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American air raid

Heroes Remember

We started to get bombing raids, yeah. And they'd come in pretty low. They'd put windows in the hospital, in these two huts that we were using for a hospital when the Swiss made a visit. And there was this one air raid that I was looking out to see what's going on. I guess they were flying pretty low because the anti-aircraft fire... one of the shells landed on the hut right next to me. And the piece came through the window just above meand I quit looking. Interviewer: “What effect did those bombing raids have on the morale of the men that were in the camp?” Ah, it was good. Very good. If I remember rightly, they threatened to shoot anymore people that got out and cheered. But you just made damn sure you were... didn't antagonize them in any way. It was no fun... no profit in antagonizing a guard in a spot like that.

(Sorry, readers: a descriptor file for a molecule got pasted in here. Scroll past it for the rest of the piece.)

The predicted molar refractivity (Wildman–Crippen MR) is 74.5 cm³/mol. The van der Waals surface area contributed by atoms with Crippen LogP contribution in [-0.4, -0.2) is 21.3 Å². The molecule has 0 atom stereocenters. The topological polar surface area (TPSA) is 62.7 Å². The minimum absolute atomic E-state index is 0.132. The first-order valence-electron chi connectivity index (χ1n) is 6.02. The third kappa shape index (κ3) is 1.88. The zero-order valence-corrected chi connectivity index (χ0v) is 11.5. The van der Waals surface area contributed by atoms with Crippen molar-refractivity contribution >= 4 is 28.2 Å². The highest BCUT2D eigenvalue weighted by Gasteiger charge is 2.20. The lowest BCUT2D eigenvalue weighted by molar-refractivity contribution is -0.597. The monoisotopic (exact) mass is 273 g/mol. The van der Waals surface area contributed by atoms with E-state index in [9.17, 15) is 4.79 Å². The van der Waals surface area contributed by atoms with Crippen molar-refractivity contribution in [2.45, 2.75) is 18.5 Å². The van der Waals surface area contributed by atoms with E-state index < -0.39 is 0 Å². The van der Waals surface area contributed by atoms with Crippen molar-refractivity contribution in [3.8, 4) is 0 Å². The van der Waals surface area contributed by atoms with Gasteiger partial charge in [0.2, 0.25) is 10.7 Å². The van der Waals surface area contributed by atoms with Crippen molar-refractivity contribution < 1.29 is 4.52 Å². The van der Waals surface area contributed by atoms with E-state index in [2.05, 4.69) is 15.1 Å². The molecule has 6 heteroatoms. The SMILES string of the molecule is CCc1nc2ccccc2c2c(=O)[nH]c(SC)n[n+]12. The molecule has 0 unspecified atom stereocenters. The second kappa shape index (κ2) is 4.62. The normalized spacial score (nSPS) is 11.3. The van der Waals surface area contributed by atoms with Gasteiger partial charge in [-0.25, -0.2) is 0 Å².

Mr. Whitman describes the optimism spawned by American air raids, and having to curb his enthusiasm in order to not irritate the guards.

Allan Whitman

Allan Whitman was born in Bridgeville, Manitoba on February 21, 1921. His father ran a general store in which he also worked. Feeling it was his duty, Mr. Whitman enlisted with the Winnipeg Grenadiers in September, 1939 and trained at Minto and Tuxedo Barracks. In Hong Kong, he fought in D Company until his capture. Mr. Whitman became ill with dysentery, and later beri-beri, the debilitating effects of which kept him in hospital in Hong Kong until the war ended.

Meta Data
Veterans Affairs Canada
Person Interviewed:
Allan Whitman
War, Conflict or Mission:
Second World War
Hong Kong
Winnipeg Grenadiers

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